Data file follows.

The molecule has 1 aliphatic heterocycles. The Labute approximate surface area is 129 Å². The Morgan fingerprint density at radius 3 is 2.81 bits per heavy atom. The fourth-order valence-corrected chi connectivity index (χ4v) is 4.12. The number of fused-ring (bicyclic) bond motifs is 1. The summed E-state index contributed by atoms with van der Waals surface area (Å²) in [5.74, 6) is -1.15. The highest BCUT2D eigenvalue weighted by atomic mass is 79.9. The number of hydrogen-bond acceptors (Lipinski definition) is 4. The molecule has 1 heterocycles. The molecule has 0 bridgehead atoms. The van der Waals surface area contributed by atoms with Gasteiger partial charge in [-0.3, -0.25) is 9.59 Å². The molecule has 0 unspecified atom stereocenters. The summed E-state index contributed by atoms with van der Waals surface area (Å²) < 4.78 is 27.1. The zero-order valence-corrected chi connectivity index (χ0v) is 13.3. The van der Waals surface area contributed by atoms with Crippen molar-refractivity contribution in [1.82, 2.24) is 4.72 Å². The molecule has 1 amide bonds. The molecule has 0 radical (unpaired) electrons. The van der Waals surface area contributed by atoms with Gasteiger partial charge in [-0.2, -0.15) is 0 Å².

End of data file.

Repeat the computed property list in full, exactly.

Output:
The molecule has 1 aliphatic heterocycles. The Labute approximate surface area is 129 Å². The Morgan fingerprint density at radius 3 is 2.81 bits per heavy atom. The fourth-order valence-corrected chi connectivity index (χ4v) is 4.12. The number of fused-ring (bicyclic) bond motifs is 1. The summed E-state index contributed by atoms with van der Waals surface area (Å²) in [5.74, 6) is -1.15. The highest BCUT2D eigenvalue weighted by atomic mass is 79.9. The number of hydrogen-bond acceptors (Lipinski definition) is 4. The molecule has 1 heterocycles. The molecule has 0 bridgehead atoms. The van der Waals surface area contributed by atoms with Gasteiger partial charge in [-0.3, -0.25) is 9.59 Å². The molecule has 0 unspecified atom stereocenters. The summed E-state index contributed by atoms with van der Waals surface area (Å²) < 4.78 is 27.1. The zero-order valence-corrected chi connectivity index (χ0v) is 13.3. The van der Waals surface area contributed by atoms with Crippen molar-refractivity contribution in [1.82, 2.24) is 4.72 Å². The molecule has 1 amide bonds. The molecule has 0 radical (unpaired) electrons. The van der Waals surface area contributed by atoms with Gasteiger partial charge in [-0.2, -0.15) is 0 Å².